Flooding in January? Mississippi River rising above flood stage for second time in three years
For the second time in three years, parts of the Mississippi River will go above flood stage in January.
According to the National Weather Service forecast released Saturday, the Mississippi is expected to crest at 44 feet in Vicksburg — 1 foot over flood stage — by Jan. 18. It reached 43.84 feet on Jan. 4, 2016, and 44 feet Jan. 5, 2016, according to Weather Service historical information. The river’s stage Saturday was 40.5 feet.
In Natchez, the Mississippi River is expected to crest at 51.1 feet on Jan. 20 — 3 feet over flood stage.
According to Weather Service predictions, the Ohio River at Cairo is expected to reach 49.5 inches by Jan. 7.
“That’s getting on up there,” NWS hydrologist Marty Pope said, “But we’ve been having these things (high water) more recently, seems like in January, than we used to have.”
Col. Michael Derosier, U.S. Army Corps of Engineers Vicksburg District commander, said the district has activated its emergency operations center to monitor and prepare to fight the forecasted flood.
“The district has begun and will continue to work with its local, state and federal partners,” he said.
The cause of the Mississippi’s rise, Pope said, is rainfall across the Ohio and Lower Mississippi Valley.
“In the last two weeks, right across southern parts of Illinois and into Missouri, they’ve had anywhere from 2 to 4 inches across there, and then going up the Ohio Valley 2 to 3 inches going straight up the Ohio River itself.”
Also, Pope said, 2 to 4 inches of rainfall in Tennessee west of Nashville during the last two to three weeks drained into the Cumberland River and went into the Mississippi.
“We’re filling our little locals (streams) up here too, (and) that’s going to help push it (high water) up a little bit too at this end,” he said. “That will come out of the Arkansas River, because they’ve had 3 to 4 (inches) across the Arkansas in the last two to four weeks, so that’s going to be something that’s going to be pushing things up a little as well.”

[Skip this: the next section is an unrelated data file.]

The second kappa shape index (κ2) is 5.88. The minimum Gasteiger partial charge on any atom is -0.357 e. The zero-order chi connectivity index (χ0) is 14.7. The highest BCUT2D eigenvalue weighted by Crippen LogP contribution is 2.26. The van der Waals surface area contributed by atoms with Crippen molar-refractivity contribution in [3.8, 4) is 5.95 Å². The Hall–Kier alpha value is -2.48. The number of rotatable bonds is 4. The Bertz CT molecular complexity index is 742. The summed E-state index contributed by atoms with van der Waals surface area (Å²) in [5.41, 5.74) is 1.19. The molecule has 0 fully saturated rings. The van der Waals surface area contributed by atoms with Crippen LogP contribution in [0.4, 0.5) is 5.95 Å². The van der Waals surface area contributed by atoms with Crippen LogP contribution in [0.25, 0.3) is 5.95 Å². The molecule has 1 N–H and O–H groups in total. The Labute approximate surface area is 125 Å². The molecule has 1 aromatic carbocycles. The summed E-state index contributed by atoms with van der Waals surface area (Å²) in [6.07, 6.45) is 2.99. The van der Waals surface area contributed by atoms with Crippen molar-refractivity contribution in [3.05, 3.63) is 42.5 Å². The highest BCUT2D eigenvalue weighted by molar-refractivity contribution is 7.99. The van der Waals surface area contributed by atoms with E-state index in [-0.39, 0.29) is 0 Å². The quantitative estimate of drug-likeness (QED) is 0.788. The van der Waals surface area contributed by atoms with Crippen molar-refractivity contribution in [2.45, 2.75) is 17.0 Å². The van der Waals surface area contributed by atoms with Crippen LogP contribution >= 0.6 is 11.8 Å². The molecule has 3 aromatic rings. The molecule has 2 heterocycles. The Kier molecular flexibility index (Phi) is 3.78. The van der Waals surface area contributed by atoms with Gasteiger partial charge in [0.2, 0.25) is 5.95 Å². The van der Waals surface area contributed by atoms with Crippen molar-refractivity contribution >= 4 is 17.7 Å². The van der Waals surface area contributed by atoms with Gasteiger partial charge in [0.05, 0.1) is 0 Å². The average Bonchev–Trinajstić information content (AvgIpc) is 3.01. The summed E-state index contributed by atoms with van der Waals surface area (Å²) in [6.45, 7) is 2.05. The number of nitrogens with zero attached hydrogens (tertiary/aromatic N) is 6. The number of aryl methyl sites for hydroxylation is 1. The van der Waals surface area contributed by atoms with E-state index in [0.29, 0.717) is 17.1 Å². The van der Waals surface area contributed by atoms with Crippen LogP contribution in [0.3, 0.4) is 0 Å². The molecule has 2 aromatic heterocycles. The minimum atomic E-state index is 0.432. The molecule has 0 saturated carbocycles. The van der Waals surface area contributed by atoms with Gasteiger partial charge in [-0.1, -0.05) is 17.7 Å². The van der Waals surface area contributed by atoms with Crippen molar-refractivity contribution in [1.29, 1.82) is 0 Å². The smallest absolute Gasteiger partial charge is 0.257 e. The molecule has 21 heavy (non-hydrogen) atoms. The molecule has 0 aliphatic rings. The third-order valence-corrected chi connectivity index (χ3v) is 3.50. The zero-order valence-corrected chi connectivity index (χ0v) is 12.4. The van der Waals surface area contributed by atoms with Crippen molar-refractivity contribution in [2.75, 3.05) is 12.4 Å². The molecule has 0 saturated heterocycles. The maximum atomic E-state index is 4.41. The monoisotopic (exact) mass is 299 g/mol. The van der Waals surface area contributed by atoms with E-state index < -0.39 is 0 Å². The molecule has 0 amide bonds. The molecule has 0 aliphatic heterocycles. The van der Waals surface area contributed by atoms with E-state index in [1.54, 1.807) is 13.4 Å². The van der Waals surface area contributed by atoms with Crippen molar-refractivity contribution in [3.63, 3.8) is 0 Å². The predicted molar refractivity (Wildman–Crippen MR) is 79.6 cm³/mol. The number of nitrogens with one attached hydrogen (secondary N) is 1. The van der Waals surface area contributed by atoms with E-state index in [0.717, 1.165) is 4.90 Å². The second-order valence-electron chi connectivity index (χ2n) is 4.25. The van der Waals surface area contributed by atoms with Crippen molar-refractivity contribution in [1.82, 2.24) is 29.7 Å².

Usually, Pope said, the crest will hold for about two days and begin to fall.
“As long as we don’t keep getting rainfall after rainfall and it fills the river up and then it just goes flat on us. We don’t want to see that.
“Luckily, it looks like most of our forecasts are showing some of the rainfall, at least the localized rainfall, is going to go away, but it looks like they’ll get some kind of system across the Ohio that will add another inch or so probably around the seventh or the ninth,” Pope said.
“That’s going to happen after the Ohio River crest — Cairo’s crest — so that probably will not add a whole lot to the river itself, and there’s nothing across the lower valley very significantly over the next seven days at least.”
At 43 feet, Jackson Lane in North Vicksburg begins to flood. At 43.5 feet, Long Lake Subdivision is completely flooded. The Vicksburg floodwall gates at the train depot and the lumberyard gate 8 are also closed at 43.5 feet. At 44 feet, Ford and Kings subdivision at Pittman Road and Mary’s Alley begin to flood.
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